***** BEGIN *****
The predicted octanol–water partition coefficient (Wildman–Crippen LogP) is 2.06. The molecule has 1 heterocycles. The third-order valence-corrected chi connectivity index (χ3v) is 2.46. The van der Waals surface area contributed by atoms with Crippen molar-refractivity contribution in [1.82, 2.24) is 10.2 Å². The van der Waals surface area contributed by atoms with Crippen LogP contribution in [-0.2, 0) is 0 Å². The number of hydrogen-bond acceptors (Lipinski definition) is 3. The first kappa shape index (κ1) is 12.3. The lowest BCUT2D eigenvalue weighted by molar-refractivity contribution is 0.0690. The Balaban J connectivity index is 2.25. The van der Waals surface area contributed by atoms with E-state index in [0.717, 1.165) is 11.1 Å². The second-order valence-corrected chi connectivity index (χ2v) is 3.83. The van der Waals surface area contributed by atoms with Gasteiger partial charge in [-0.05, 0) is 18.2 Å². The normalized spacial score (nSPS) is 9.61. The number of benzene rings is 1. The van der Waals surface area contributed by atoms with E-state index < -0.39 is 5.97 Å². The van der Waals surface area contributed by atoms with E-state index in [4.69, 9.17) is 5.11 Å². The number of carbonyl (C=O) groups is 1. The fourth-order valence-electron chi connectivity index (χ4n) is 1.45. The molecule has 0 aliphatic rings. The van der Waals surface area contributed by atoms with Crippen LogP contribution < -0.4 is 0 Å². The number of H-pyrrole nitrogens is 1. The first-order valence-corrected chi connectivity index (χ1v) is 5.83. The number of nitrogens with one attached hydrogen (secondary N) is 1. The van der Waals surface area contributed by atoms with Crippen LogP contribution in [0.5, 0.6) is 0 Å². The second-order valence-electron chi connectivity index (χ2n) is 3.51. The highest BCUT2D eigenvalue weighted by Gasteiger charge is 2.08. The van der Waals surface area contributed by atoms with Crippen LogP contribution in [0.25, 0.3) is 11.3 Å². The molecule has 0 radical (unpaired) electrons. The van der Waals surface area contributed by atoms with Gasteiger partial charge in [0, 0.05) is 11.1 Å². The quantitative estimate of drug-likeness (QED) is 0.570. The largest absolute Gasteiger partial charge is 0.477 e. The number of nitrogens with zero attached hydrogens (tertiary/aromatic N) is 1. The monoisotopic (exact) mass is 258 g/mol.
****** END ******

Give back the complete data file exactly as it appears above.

The predicted octanol–water partition coefficient (Wildman–Crippen LogP) is 2.06. The molecule has 1 heterocycles. The third-order valence-corrected chi connectivity index (χ3v) is 2.46. The van der Waals surface area contributed by atoms with Crippen molar-refractivity contribution in [1.82, 2.24) is 10.2 Å². The van der Waals surface area contributed by atoms with Crippen LogP contribution in [-0.2, 0) is 0 Å². The number of hydrogen-bond acceptors (Lipinski definition) is 3. The first kappa shape index (κ1) is 12.3. The lowest BCUT2D eigenvalue weighted by molar-refractivity contribution is 0.0690. The Balaban J connectivity index is 2.25. The van der Waals surface area contributed by atoms with E-state index in [0.717, 1.165) is 11.1 Å². The second-order valence-corrected chi connectivity index (χ2v) is 3.83. The van der Waals surface area contributed by atoms with Gasteiger partial charge in [-0.05, 0) is 18.2 Å². The normalized spacial score (nSPS) is 9.61. The number of benzene rings is 1. The van der Waals surface area contributed by atoms with E-state index < -0.39 is 5.97 Å². The van der Waals surface area contributed by atoms with E-state index in [4.69, 9.17) is 5.11 Å². The number of carbonyl (C=O) groups is 1. The fourth-order valence-electron chi connectivity index (χ4n) is 1.45. The molecule has 0 aliphatic rings. The van der Waals surface area contributed by atoms with Crippen LogP contribution < -0.4 is 0 Å². The number of H-pyrrole nitrogens is 1. The first-order valence-corrected chi connectivity index (χ1v) is 5.83. The number of nitrogens with one attached hydrogen (secondary N) is 1. The van der Waals surface area contributed by atoms with Crippen LogP contribution in [0.5, 0.6) is 0 Å². The second-order valence-electron chi connectivity index (χ2n) is 3.51. The highest BCUT2D eigenvalue weighted by Gasteiger charge is 2.08. The van der Waals surface area contributed by atoms with Crippen LogP contribution in [0.25, 0.3) is 11.3 Å². The molecule has 0 radical (unpaired) electrons. The van der Waals surface area contributed by atoms with Gasteiger partial charge in [0, 0.05) is 11.1 Å². The quantitative estimate of drug-likeness (QED) is 0.570. The largest absolute Gasteiger partial charge is 0.477 e. The number of nitrogens with zero attached hydrogens (tertiary/aromatic N) is 1. The monoisotopic (exact) mass is 258 g/mol.